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The 2013 Bordeaux Barrels Diary: To Margaux, on the Double

With no time to waste, I headed straight for Château Margaux when I arrived in Bordeaux, followed by a visit to Haut-Bailly
Photo by: James Molesworth
2013 yields are low across the region, but Château Margaux's reds may have fared better than those of many of its neighbors further up the Médoc.

Posted: Mar 24, 2014 3:30pm ET

Plane, train, automobile. Got to Bordeaux on time, dropped my bags at the hotel and drove up to Château Margaux for the first of my 2013 Bordeaux barrel visits. Time is the world's most precious commodity, and I hate to waste it.

Château Margaux

Things are a bit topsy turvy at Château Margaux these days. With the estate's major cellar expansion and renovation now fully underway, trucks, backhoes and bulldozers are moving up and down the normally placid, bucolic gravel pathways. It's noisy, and Paul Pontallier greeted me in a hard hat, having just come over from the construction site. Well, he is a man of many hats …

Check out my blog post from last year's en primeur visit for more background on Château Margaux.

"To make a long story short, it's the late flowering and bad flowering, which affected the Merlot mostly, that defines 2013," said Pontallier. "But a bad flowering isn't necessarily for the worse, qualitywise—it happened in '84 and '61, so it can go both ways. But the coulure and millerandage really hammered the yields."

Yields here are half what they are normally, down to 1.6 tons per acre, from a normal crop of about 3 tons per acre. That's Rhône- or Burgundy-like, but basically unheard of in Bordeaux.

"July was dry and hot. August was dry and reasonably warm and that even extending into early September," said Pontallier. "I was actually very optimistic at that time. But then the humidity arrived and the disease pressure, botrytis, was fast and furious. I'd never seen it like that, before harvest. Sometimes you get botrytis here and there near the end of a harvest, but to see it everywhere, a week before picking, was truly unique. And so we had no choice but to pick. If you waited, you wouldn't have anything to pick."

That "early" picking is what Pontallier feels was the most difficult aspect of the vintage. "We were forced to pick early because of the high botrytis pressure, and we didn't really have any experience to fall back on for that," said Pontallier.

But with a slightly earlier-ripening terroir versus those further up the Médoc, Pontallier remains pleased with what he got out of the vintage.

"Luckily Margaux is a bit more precocious than other parts of the Médoc. So the end result is I was reassured by the quality of the Cabernet, even though we harvested a little earlier than we wanted. I was disappointed by the Merlot. Even with the small yield they were thin and dry and went to the third and fourth wines primarily. For the first time in quite some there, there is zero Merlot in the grand vin. But the wine is much better than it would have been 30 years ago. This isn't the '60s and '70s anymore. The precision, the experience and the technology. It's all of that together. And that's all a human aspect," said Pontallier.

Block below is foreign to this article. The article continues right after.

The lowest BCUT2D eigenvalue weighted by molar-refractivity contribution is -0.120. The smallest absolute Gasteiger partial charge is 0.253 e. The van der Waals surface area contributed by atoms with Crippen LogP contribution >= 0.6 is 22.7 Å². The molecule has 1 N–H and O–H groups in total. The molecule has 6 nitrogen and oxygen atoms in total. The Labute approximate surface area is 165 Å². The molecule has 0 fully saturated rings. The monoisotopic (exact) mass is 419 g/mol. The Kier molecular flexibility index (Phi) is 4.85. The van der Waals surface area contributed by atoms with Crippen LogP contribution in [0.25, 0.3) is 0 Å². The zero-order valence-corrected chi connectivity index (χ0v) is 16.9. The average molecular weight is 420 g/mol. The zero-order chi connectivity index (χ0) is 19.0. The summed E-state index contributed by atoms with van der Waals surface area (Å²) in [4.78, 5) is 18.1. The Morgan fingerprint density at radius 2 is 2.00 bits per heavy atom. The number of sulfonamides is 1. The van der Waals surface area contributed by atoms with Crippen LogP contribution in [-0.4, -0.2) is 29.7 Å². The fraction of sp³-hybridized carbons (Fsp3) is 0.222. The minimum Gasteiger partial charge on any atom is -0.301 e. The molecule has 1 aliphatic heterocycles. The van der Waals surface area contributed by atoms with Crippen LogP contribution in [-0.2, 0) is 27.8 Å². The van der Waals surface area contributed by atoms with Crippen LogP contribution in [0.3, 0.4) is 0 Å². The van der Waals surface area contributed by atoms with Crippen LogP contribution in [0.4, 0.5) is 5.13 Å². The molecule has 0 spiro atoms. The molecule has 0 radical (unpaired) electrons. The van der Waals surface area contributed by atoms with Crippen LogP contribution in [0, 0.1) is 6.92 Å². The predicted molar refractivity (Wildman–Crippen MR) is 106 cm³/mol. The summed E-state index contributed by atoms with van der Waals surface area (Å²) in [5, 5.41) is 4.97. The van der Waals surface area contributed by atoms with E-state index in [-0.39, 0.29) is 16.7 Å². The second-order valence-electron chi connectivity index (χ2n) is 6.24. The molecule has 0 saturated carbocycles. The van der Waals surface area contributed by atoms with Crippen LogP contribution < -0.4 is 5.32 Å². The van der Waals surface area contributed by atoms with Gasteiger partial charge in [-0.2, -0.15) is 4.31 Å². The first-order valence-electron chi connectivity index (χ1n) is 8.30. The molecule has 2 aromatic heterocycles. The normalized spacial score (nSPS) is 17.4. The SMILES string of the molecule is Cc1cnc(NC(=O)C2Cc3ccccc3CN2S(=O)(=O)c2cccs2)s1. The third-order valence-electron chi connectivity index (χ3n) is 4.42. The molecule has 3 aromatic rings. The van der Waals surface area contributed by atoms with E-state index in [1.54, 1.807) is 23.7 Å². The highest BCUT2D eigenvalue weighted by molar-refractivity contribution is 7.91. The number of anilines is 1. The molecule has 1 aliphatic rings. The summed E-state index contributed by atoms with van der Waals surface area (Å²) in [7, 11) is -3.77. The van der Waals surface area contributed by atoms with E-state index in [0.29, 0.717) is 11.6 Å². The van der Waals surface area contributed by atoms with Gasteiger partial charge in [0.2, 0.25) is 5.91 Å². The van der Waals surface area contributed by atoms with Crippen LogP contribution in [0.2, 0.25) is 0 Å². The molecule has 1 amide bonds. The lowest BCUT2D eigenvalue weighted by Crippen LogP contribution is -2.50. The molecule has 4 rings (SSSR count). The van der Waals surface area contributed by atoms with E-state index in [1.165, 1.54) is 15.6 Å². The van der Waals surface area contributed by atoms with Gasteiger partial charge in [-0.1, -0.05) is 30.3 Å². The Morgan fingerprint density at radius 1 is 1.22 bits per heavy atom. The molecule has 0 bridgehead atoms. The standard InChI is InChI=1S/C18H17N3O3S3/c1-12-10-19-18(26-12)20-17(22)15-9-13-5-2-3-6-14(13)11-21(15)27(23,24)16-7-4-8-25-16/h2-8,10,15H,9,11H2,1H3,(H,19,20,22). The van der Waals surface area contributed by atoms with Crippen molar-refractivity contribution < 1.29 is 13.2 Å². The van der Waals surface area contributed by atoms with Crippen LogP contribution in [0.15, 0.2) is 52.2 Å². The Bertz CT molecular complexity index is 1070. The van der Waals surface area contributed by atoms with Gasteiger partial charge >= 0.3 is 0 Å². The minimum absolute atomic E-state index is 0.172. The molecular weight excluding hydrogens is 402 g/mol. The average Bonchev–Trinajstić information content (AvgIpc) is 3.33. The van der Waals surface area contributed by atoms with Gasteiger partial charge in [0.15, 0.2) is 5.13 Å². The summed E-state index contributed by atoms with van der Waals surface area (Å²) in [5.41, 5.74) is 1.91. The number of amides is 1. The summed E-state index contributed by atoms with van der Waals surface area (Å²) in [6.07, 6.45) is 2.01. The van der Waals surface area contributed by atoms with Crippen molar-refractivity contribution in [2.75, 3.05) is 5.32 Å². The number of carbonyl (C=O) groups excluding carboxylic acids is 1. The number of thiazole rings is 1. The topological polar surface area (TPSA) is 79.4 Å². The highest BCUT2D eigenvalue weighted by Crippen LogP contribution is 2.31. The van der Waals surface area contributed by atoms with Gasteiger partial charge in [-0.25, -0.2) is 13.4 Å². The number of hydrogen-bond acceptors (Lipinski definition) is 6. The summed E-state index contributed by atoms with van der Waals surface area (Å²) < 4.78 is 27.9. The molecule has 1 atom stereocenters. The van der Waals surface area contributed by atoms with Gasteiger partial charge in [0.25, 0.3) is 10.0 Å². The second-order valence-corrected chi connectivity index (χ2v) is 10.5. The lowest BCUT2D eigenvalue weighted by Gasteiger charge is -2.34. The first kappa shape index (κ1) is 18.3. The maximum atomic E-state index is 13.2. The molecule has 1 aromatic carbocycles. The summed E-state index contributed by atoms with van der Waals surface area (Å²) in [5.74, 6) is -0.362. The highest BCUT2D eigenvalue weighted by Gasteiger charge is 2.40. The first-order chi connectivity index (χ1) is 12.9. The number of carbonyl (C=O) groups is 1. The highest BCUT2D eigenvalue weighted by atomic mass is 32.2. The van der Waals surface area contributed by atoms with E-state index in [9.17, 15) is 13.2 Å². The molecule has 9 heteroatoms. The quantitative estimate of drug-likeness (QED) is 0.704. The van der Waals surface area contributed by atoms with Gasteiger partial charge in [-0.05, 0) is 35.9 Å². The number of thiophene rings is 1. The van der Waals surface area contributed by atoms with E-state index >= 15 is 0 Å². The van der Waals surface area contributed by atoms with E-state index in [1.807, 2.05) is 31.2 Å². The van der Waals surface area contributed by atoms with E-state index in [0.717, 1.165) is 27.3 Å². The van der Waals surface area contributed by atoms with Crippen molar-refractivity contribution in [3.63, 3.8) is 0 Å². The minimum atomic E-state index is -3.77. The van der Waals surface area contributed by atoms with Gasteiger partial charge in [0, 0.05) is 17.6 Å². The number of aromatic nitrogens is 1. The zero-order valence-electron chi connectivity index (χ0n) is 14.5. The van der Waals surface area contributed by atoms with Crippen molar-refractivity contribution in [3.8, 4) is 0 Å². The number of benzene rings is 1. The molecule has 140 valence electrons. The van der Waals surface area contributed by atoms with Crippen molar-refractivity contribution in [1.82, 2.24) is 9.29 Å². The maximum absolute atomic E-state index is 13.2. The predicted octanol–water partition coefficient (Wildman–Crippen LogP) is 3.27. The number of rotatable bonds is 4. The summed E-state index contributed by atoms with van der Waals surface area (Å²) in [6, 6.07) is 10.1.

Pontallier chaptalized in 2013 (as well as in '12), a topic we touched on briefly during a visit in December, when Pontallier eloquently defended the decision to boost alcohol through the addition of sugar.

"Chaptalization is a wonderful tool, when used carefully. It's certainly not needed in the great years, but fundamentally there is nothing wrong with it," he said. "Why should we, by principle, refuse to use something that can help us make a better wine? As long as technology doesn't pervert the product or impede or twist its talent, why should it be refused? How do you define progress? It's defined by being better able to define and display the gift of our land. Wine is man-dreamt and manmade, all within the context of culture. And so we are allowed to collectively define that culture."

As for the rapid spread of bortytis in 2013, Pontallier did not feel it was exacerbated by the increasingly organic methods being used at Margaux and through much of Bordeaux.

"It was just the weather, period," he said. "It was the same in all our parcels, which range from some conventional farming to fully organic. This is why we are always experimenting, to see if there is a connection. In '13, there was no stopping the botrytis."

The selection remains as severe as usual here, with the grand vin representing just over one-third of the crop—a crop that was already reduced by half. As for the biggest surprise of the vintage, Pontallier felt it was the Petit Verdot. Not a variety that usually tolerates early picking, Pontallier basically considered it an afterthought during harvest as they scrambled to bring in the Cabernet.

"But it came in surprisingly ripe," he said. "And also the fact that Merlot did so poorly on either clay or gravel soils. This was a varietal year, not a terroir year for Merlot. That was a surprise too."

There was no major change in the vinification of the reds to accommodate for any fragility in the grapes, and the lighter-bodied fruit. However the élevage is using a touch less new oak than usual, only 80 percent for the grand vin as opposed to the more typical 100.